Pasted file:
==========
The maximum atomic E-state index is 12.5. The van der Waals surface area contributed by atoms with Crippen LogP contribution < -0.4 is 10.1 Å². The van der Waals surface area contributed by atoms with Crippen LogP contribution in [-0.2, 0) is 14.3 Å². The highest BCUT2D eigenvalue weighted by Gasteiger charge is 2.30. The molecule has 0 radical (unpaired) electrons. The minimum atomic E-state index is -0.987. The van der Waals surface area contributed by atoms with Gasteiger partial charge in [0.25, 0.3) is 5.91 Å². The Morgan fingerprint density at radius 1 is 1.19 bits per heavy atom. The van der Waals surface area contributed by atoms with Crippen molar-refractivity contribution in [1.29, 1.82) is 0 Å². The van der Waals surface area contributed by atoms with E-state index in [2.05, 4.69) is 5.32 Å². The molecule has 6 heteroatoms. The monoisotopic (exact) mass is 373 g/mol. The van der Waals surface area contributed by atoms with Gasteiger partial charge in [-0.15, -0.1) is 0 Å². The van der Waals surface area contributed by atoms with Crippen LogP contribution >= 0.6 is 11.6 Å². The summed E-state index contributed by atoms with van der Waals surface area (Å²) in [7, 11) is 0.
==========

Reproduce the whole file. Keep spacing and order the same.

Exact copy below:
The maximum atomic E-state index is 12.5. The van der Waals surface area contributed by atoms with Crippen LogP contribution < -0.4 is 10.1 Å². The van der Waals surface area contributed by atoms with Crippen LogP contribution in [-0.2, 0) is 14.3 Å². The highest BCUT2D eigenvalue weighted by Gasteiger charge is 2.30. The molecule has 0 radical (unpaired) electrons. The minimum atomic E-state index is -0.987. The van der Waals surface area contributed by atoms with Gasteiger partial charge in [0.25, 0.3) is 5.91 Å². The Morgan fingerprint density at radius 1 is 1.19 bits per heavy atom. The van der Waals surface area contributed by atoms with Crippen molar-refractivity contribution in [1.29, 1.82) is 0 Å². The van der Waals surface area contributed by atoms with E-state index in [2.05, 4.69) is 5.32 Å². The molecule has 6 heteroatoms. The monoisotopic (exact) mass is 373 g/mol. The van der Waals surface area contributed by atoms with Gasteiger partial charge in [-0.15, -0.1) is 0 Å². The van der Waals surface area contributed by atoms with Crippen LogP contribution >= 0.6 is 11.6 Å². The summed E-state index contributed by atoms with van der Waals surface area (Å²) in [7, 11) is 0.